This will be an occasional series in which we shame the good people that insist on making false claims – usually in the service of ideology. And today: Dibur Acher of Jewschool, writing about The Abortion Wars [that] Come to Israel.
It is an interesting and complicated topic, and the writer clearly wants to make a point that is much beyond abortion rights of Israeli women:
Right now there are so many matters of democracy and freedom on which Israel is moving backwards, that it’s difficult to keep track of them all. On women’s issues, in particular, Israel has lagged behind the US – the usual saying is “by about 25 years.”
True? I'd say no – most of the hype surrounding the supposed "backward" moving on democracy and freedom is, well, not much more than hype (try this study as proof). But let's assume that Israel's "democratic trends" can be a matter of debate; let's assume that the writer is right to have grievances related to "democracy and freedom"; would the abortion issue be a good example?
[W]hile technically legal, it is quite arduous to actually obtain an abortion, and nearly impossible for married women. In fact, women seeking abortion have to navigate some rather arcane process of approval from a committee, a social worker, a technician who shows you ultrasounds – and apparently married women rarely, if ever, receive approval.
Now, let's get some facts straight: in 2010, 21,363 women asked the "committee" to have an abortion. 97% of them – 97%! – were approved. That's hardly fit the "hardly impossible" definition. More facts: in 2011 about 19,000 women asked for abortion. Again, 99% of the requests were approved.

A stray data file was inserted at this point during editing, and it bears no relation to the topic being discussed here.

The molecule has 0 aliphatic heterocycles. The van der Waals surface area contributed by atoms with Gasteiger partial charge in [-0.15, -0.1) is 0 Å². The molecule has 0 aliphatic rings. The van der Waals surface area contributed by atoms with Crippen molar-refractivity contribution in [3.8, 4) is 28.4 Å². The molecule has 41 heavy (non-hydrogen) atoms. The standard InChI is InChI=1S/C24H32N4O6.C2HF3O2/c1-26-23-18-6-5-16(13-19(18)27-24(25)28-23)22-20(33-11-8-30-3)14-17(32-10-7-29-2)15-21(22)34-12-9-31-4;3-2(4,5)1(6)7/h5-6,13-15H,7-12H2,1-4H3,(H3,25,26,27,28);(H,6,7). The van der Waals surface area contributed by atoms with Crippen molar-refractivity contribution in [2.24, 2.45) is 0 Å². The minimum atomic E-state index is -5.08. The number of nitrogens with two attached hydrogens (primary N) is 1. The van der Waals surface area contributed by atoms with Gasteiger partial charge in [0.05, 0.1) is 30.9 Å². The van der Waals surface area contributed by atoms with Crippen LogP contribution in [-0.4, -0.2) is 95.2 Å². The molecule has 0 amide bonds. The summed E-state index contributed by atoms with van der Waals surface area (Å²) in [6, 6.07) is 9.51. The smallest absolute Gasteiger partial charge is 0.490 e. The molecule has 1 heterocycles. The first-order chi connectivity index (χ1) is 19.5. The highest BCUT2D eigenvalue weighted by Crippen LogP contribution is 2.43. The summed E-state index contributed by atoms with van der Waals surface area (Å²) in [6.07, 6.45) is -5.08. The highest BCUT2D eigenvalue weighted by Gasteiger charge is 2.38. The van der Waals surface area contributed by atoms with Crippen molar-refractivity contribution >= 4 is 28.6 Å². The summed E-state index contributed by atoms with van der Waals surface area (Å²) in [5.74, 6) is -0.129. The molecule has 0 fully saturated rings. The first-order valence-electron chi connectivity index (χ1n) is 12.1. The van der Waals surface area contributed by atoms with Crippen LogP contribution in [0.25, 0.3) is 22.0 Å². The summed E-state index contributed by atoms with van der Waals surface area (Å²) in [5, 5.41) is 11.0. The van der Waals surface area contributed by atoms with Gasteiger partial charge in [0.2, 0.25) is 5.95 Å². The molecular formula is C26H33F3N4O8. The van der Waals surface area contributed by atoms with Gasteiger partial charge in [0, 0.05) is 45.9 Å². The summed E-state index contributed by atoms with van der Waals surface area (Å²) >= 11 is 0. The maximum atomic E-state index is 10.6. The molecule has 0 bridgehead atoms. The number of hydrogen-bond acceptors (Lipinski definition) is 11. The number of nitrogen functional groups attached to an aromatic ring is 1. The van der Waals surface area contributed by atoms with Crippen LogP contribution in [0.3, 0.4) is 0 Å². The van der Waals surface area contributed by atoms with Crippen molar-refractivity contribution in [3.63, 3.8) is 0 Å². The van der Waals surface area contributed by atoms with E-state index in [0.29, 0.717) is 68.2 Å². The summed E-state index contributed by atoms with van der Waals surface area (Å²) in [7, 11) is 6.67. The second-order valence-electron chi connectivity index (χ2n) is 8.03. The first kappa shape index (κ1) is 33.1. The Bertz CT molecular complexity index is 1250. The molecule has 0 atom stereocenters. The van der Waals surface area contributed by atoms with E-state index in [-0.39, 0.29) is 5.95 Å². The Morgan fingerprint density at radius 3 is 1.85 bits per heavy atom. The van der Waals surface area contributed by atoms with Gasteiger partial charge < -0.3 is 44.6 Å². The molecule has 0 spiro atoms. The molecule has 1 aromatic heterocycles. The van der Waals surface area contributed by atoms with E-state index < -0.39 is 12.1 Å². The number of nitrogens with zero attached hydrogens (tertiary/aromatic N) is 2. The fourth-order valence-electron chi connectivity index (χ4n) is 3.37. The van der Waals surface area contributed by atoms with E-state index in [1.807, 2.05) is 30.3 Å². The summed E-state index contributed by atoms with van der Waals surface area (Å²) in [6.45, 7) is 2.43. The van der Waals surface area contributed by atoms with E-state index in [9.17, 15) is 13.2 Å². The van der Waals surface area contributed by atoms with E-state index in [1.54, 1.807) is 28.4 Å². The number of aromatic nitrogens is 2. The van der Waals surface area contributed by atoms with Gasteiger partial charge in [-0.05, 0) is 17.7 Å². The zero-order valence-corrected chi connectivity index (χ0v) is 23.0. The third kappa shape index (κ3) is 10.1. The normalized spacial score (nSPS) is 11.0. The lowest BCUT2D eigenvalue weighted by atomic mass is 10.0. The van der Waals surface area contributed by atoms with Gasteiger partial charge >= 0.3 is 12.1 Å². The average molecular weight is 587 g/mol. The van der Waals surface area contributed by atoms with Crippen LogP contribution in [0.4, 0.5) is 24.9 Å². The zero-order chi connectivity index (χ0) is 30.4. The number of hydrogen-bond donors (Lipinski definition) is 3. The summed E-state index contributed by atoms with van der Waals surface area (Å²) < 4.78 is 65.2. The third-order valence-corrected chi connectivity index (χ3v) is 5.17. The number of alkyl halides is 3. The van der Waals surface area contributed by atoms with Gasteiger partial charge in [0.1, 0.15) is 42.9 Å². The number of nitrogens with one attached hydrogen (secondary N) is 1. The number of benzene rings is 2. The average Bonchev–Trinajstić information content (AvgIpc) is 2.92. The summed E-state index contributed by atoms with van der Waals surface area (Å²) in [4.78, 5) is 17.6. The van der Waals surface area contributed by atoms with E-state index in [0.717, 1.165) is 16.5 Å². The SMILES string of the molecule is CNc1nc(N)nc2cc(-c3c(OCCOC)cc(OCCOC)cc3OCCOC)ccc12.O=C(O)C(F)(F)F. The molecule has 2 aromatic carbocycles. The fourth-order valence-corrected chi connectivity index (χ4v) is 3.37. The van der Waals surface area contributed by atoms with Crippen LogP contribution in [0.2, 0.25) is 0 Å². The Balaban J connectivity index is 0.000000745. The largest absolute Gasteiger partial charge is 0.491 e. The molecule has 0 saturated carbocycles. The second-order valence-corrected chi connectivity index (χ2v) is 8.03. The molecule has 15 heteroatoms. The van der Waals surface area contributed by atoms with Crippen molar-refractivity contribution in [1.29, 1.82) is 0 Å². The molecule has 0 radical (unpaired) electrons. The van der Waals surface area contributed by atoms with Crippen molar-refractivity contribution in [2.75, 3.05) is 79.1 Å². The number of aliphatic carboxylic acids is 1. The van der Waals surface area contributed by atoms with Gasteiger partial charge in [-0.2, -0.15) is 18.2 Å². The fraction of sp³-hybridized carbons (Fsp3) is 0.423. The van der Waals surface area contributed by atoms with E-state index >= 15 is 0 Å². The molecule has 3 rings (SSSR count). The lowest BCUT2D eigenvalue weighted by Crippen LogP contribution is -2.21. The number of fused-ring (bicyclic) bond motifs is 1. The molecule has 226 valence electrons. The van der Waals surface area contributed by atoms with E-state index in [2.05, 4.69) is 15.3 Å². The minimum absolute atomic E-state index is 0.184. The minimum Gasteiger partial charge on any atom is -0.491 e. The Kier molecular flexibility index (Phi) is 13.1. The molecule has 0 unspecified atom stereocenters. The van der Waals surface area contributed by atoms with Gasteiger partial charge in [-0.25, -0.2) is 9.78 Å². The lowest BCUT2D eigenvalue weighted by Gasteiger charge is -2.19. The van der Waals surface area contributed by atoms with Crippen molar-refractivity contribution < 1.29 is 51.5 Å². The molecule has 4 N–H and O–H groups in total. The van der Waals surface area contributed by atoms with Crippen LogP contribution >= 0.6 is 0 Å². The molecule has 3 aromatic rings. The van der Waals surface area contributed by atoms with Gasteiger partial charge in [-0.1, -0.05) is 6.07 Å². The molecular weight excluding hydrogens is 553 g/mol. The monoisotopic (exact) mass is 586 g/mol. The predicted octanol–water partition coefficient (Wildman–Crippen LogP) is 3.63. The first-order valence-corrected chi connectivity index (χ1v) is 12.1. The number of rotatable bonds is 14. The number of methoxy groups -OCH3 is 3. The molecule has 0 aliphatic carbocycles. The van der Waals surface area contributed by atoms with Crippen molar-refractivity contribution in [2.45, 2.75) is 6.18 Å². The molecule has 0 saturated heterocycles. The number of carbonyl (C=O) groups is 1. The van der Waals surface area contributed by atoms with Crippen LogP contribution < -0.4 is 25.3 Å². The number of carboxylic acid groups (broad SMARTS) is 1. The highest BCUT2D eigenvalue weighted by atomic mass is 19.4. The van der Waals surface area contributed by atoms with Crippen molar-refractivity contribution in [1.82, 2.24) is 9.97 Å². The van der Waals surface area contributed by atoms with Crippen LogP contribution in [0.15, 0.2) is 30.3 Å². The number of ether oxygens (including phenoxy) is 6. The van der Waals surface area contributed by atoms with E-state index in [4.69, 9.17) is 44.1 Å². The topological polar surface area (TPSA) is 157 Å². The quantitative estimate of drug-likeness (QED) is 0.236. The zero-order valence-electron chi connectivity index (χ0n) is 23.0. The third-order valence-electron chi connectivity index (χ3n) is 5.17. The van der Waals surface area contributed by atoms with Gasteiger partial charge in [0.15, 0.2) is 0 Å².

And how about the "nearly impossible for married women" claim? - 55% of the requests come from married women.
The rate of abortions in Israel is lower than in most western countries, and is declining, but that isn't because of governmental infringement on women's rights, it's because of other reasons. One study, for example, found:
[D]ecline in the abortion rate among Israeli women that was largely related to improved sex education and a greater recourse to modern contraceptives.
More facts: 89% of third trimester abortion requests are approved in Israel – in many countries such late term abortions are totally illegal. And more: in Israel a minor can legally have an abortion without having to notify the parents. And it's free of charge, until age 19.
Bottom line: the case of Israeli abortion is not an easy one to pin down. Having abortion approved by committees might be considered problematic and is worthy of debate. One can make the case that Israel infringes on a woman's right to choose, one can make the case that abortion committees are an intrinsically illiberal institutions. But one can't say that abortions in Israel are rare, that Israeli women don't have access to abortion or that any of this has anything to do with any recent "moving backward" – abortion laws in Israel are old news.
In other words, to have an interesting discussion about Israeli values and society one has to A. be more curious about the facts, and B. be ready to acknowledge that things don't always fall neatly into ones black-white preordained views of Israel. If you want to know more about abortions in Israel and still get the viewpoint of a young American writer, try this well researched article from 2009, by Jessica Kirzner – it wasn't hard to find:
Abortion is widely available in Israel, statistics show that 95% of Israeli women have access to moderately priced abortion and that over 95% of the women who apply for legal abortion are given positive answers. Nevertheless, rates of abortion are relatively low, with the average number of abortions for Israeli women at 0.6 compared to about 0.9 in the US and between 2 and 5 in Eastern Europe, rates that may be explained by the pronatalist atmosphere of Israeli society and by widespread and effective use of contraception.
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